How To Grow Hollyhocks & Care Guide

Many gardeners who grew up with hollyhocks (Alcea rosea) in their yards want to re-create the showy blooms they saw in their childhood.

There are bloom stalks on hollyhocks that can reach a height of 9 feet (2.7 meters).

A vertical aspect can be added to your garden with the help of these trees. In this article, we’ll go over some helpful hollyhock-growing advice.

How to Plant Hollyhocks

The first step is to learn how to properly plant hollyhocks. Hollyhocks prefer moist, rich, well-drained soil that receives plenty of sun.

Planting this flower in soil that’s too dry is a common blunder among rookie hollyhock gardeners.

A week before the final frost is a good time to grow seeds outside. Wait two to three weeks after the last frost before planting seedlings outside.

Only 1/4-inch (.6 cm) deep planting is necessary for hollyhock seeds. Ideally, Hollyhock plants should be spaced around 2 feet apart.

If you like, you can plant hollyhocks with their roots still attached.

How to Grow Hollyhocks

While hollyhocks require little attention once they’ve been planted, there are a few things to keep in mind. Hollyhock care suggestions are provided here.

First and foremost, hollyhocks are annuals. Because of this, most kinds will barely last for two to three years.

Removing fading hollyhock flowers as soon as they appear will help to increase their life expectancy. For non-tropical regions, trimming them back and mulching will help as well.

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Because hollyhock blooms are so easy to reseed, they are one of the main advantages of planting them.

The hollyhock blossoms may only last a few years, but with careful care, they will continue to bloom for many more years to come.

Hollyhocks might also benefit from spring fertilization or compost.


  • The dramatic and towering hollyhocks provide a dramatic backdrop for the more modest perennials.
  • Make your garden a haven for hummingbirds and butterflies.
  • Begin by planting friends like dahlia, clematis, and Shasta daisies as well as shrub roses and climbing roses like sweet William and black-eyed Susan.
  • In order to disguise their occasionally unsightly legs, place denser plants in front of them.
  • To avoid having to move hollyhocks because of their extensive taproots, place them where they won’t be disturbed.

Tips on Hollyhocks and Their Problems

However, Hollyhocks are not without their drawbacks. Rust should always be watched out for when cultivating hollyhock flowers.

However, the upper leaves may also be affected by rust. Tips for hollyhocks to keep rust at bay include:

Remember to water from below Treatment with a fungicide Make sure the plant has good air circulation

All of these tips should help but will probably not eliminate the rust problem.

Your best bet is to keep rust contained to the lower branches so the problem will only affect the leaves and not the flowers.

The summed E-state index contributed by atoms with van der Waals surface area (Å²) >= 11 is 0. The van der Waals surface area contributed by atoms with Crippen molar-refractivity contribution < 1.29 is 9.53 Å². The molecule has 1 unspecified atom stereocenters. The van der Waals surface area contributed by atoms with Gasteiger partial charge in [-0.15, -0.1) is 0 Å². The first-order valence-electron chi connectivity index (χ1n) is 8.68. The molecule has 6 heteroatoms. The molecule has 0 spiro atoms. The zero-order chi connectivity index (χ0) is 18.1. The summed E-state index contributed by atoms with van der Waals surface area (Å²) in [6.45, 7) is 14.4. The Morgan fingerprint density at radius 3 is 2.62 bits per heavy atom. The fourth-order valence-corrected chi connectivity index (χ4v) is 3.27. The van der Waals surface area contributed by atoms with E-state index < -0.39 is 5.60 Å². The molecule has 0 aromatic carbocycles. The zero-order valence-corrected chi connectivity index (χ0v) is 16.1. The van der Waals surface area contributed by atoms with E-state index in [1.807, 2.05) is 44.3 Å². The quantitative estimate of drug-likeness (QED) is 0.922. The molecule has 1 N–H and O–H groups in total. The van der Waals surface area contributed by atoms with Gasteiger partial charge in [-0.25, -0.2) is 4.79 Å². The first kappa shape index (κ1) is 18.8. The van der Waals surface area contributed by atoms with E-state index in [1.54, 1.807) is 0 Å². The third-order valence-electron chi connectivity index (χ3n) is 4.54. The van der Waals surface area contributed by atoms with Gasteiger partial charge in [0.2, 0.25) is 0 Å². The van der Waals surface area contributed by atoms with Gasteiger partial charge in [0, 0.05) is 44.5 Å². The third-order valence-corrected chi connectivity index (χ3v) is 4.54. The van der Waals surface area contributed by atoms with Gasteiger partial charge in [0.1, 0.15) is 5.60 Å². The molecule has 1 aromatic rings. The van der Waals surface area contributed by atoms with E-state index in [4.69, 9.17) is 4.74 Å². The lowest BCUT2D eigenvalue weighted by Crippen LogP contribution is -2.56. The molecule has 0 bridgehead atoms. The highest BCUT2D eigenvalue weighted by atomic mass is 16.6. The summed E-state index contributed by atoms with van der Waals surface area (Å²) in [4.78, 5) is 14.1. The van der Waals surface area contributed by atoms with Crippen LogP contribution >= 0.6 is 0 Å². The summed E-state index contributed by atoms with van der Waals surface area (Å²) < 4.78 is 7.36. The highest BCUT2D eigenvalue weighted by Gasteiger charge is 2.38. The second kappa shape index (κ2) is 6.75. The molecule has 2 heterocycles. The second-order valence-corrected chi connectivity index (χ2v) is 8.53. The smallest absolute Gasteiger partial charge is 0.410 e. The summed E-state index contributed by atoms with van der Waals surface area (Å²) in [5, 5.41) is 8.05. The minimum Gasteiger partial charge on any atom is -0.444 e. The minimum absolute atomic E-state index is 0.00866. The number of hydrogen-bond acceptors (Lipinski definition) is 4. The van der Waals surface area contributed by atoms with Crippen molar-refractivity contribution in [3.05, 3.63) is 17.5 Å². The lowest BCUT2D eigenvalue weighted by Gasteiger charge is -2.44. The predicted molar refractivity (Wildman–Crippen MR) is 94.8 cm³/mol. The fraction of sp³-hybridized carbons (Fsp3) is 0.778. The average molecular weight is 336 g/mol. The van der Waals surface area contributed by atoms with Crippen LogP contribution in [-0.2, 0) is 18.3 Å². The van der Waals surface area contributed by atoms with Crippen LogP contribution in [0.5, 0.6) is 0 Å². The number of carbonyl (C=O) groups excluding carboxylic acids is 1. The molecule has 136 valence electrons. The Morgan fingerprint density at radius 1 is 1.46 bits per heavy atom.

Now that you know how to plant hollyhocks, as well as how to grow hollyhocks, you can grow these wonderful flowers in your garden.

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Growing hollyhocks in your garden will add some drama and exciting height.

How to propagate hollyhocks

Sprouting seedlings of hollyhocks is a breeze to cultivate. Using peat-free seed compost and watering it thoroughly, prepare a seed tray and allow the water to run out.

Large enough seeds allows for a uniform distribution on the compost surface.

Set them apart by about a centimeter. Over the seeds, sift the seed compost. You want to keep the tray somewhere with a temperature range of 15-20°C.

Germination should begin to show in 2 weeks. Pricking out the plants can take up to another five weeks.

In June, the plants will be ready for planting, but they won’t flower until the following year.

Alternately, you can start seeds in the spring and then transplant them into the ground in the fall. The following year, these plants should begin to produce flowers.

Perennial hollyhock seeds, which require a time of cold to germinate, should be sown right immediately if you gather them from ended flowering hollyhocks.

It is advisable to store biennial seed in a cool, dry place for the next year.

Hollyhock varieties to grow

  • Alcea ‘Rosea Nigra’ – deep maroon flowers from June to September. Reaches a height of 2m
  • Alcea ‘Halo Mixed’ – a mix of white, purple, and pink single flowers held on 2m high stems. Flowers from June to July
  • Alcea ‘Chater’s Double Icicle’ – a pure white double with flowers that resemble puff palls. Flowers from July to September. Reaches a height of 1.5m
  • Alcea ‘Black Knight’ – nearly black, single flowers anytime from June to September. Reaches a height of 2m
  •  Alcea rosea ‘Crème de Cassis’ – purple semi-double flowers with a white rim. Flowers from June to September. Height 2m
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